Understanding Maximum Residue Limits


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Victorian produce including table grapes and other summer fruit are exported around the world. As the value of these exports increase, it is more important than ever to
understand what importing countries require, particularly regarding Maximum Residue Limits (MRLs). Responsibly managing residues helps to protect the premium and safe image of Victorian produce and creates new  opportunities for export growth. Through the Chemical Use for Market Access project, the Victorian Government has been working to enhance grower, agronomist and industry-wide awareness of actions needed to meet importing country requirements including MRLs.

An MRL is the highest concentration of a chemical residue legally permitted in a food or animal feed. MRLs help to ensure food is safe for consumption and encourage good agri-chemical use on farms. Domestic standards are set by Food Standards Australia and New Zealand (FSANZ), however, MRLs vary across each international market. Using pesticides according to Australian label instructions does not guarantee that the produce will meet an importing country’s MRL.

Adhering to MRLs is a market access requirement set by the destination country. Prior to export, producers must be aware of, and comply with the MRLs specific to the export market. Non-compliance may result in financial penalties or rejection of product. A single residue detection exceeding an importing country’s MRL for a commodity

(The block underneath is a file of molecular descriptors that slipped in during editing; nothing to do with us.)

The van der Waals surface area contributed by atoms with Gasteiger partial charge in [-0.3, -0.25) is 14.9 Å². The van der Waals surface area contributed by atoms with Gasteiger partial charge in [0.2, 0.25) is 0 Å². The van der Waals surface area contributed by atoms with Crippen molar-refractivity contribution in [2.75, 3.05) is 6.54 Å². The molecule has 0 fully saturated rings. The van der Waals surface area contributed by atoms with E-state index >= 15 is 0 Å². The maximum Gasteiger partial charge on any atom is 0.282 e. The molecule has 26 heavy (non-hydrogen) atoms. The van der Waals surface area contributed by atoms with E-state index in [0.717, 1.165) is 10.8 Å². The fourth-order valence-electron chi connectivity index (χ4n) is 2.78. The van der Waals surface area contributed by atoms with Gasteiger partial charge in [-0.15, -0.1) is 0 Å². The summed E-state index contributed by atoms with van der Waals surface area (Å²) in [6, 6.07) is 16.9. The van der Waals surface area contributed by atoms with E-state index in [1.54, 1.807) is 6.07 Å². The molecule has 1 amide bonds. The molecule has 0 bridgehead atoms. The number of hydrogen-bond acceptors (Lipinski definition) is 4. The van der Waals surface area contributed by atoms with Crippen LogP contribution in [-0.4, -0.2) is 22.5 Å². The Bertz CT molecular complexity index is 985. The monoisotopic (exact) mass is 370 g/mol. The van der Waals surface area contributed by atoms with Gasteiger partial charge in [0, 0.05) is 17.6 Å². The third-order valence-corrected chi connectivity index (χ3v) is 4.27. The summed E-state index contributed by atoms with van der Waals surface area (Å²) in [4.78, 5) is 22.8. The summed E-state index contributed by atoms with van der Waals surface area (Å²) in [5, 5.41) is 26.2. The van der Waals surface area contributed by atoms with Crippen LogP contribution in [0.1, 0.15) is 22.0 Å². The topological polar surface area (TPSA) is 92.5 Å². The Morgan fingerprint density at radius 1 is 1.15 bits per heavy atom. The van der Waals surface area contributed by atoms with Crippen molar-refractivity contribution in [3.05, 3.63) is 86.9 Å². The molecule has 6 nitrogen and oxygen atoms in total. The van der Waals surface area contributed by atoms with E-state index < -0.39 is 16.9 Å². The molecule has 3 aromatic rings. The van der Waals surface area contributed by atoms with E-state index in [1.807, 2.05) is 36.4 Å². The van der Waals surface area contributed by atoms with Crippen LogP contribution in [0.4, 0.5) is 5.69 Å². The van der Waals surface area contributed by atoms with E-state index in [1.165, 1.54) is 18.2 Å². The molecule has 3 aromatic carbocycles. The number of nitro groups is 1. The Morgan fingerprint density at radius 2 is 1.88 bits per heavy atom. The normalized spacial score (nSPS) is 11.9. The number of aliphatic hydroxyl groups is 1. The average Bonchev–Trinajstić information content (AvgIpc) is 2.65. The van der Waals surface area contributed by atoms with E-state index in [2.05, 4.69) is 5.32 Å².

can jeopardise Australia’s market access for that commodity.

During the 2018-19 export season, several table grape exporters participated in a residue testing trial run by Agriculture Victoria in partnership with the Australian Table Grape Association. The purpose of the trial was to understand the needs of industry and producers in relation to managing residue requirements in export supply chains.

The trial identified that a good understanding of MRL requirements for multiple international markets can help ensure the marketability of Victorian export produce and facilitate flexibility in market choices for growers.

The trial also confirmed the importance of good chemical management practices for exported products, including:
• being aware of the intended markets’ MRLs
• utilising alternative pesticide applications or pest management methods in cases where a pesticide should be avoided after flowering
• aiming for the lowest MRL of all possible markets (where the destination market is unknown) by avoiding certain chemicals and observing a
suitable withholding period.

Agriculture Victoria has also partnered with Summerfruit Australia Limited (SAL) to identify options to manage pests and diseases while adhering to MRLs and export market requirements. SAL is implementing an export education program to boost grower and agronomist knowledge and to assist with decision making regarding MRLs and export preparedness, while expanding Victoria’s global footprint as an exporter of premium quality produce.

The project forms part of the broader $8 million Growing Food and Fibre Markets program which aims to help Victorian industries and producers better manage market risks, capture market opportunities and increase Victoria’s share of the global agri-food trade.

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